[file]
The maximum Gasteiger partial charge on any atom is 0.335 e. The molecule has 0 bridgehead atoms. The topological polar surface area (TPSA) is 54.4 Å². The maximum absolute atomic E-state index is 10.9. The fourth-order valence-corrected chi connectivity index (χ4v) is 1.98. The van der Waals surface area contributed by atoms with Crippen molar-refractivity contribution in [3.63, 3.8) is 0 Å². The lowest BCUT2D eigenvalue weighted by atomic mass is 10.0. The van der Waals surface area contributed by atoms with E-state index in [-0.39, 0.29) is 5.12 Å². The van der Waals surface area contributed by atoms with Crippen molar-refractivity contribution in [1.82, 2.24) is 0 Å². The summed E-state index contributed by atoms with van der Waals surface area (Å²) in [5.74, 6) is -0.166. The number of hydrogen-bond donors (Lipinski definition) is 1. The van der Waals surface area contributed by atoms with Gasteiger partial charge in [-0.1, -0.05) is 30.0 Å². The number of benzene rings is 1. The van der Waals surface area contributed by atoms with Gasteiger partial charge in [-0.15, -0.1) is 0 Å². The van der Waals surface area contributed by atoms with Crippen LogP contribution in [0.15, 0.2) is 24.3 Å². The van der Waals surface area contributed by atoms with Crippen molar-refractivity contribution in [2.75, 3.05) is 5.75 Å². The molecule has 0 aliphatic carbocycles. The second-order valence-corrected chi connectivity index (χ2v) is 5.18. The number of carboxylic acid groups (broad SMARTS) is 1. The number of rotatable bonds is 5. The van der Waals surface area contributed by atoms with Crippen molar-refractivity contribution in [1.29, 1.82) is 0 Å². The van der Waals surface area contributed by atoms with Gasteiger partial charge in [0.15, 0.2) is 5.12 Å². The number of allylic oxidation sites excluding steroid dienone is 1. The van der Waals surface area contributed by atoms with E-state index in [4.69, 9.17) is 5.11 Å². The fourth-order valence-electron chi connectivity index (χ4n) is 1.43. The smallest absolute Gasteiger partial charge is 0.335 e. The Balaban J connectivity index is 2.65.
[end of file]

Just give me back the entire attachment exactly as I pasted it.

The maximum Gasteiger partial charge on any atom is 0.335 e. The molecule has 0 bridgehead atoms. The topological polar surface area (TPSA) is 54.4 Å². The maximum absolute atomic E-state index is 10.9. The fourth-order valence-corrected chi connectivity index (χ4v) is 1.98. The van der Waals surface area contributed by atoms with Crippen molar-refractivity contribution in [3.63, 3.8) is 0 Å². The lowest BCUT2D eigenvalue weighted by atomic mass is 10.0. The van der Waals surface area contributed by atoms with E-state index in [-0.39, 0.29) is 5.12 Å². The van der Waals surface area contributed by atoms with Crippen molar-refractivity contribution in [1.82, 2.24) is 0 Å². The summed E-state index contributed by atoms with van der Waals surface area (Å²) in [5.74, 6) is -0.166. The number of hydrogen-bond donors (Lipinski definition) is 1. The van der Waals surface area contributed by atoms with Gasteiger partial charge in [-0.1, -0.05) is 30.0 Å². The number of benzene rings is 1. The van der Waals surface area contributed by atoms with Gasteiger partial charge in [-0.15, -0.1) is 0 Å². The van der Waals surface area contributed by atoms with Crippen LogP contribution in [0.15, 0.2) is 24.3 Å². The van der Waals surface area contributed by atoms with Crippen molar-refractivity contribution in [2.75, 3.05) is 5.75 Å². The molecule has 0 aliphatic carbocycles. The second-order valence-corrected chi connectivity index (χ2v) is 5.18. The number of carboxylic acid groups (broad SMARTS) is 1. The number of rotatable bonds is 5. The van der Waals surface area contributed by atoms with Crippen molar-refractivity contribution in [1.29, 1.82) is 0 Å². The van der Waals surface area contributed by atoms with Gasteiger partial charge in [0.15, 0.2) is 5.12 Å². The number of allylic oxidation sites excluding steroid dienone is 1. The van der Waals surface area contributed by atoms with E-state index in [4.69, 9.17) is 5.11 Å². The fourth-order valence-electron chi connectivity index (χ4n) is 1.43. The smallest absolute Gasteiger partial charge is 0.335 e. The Balaban J connectivity index is 2.65.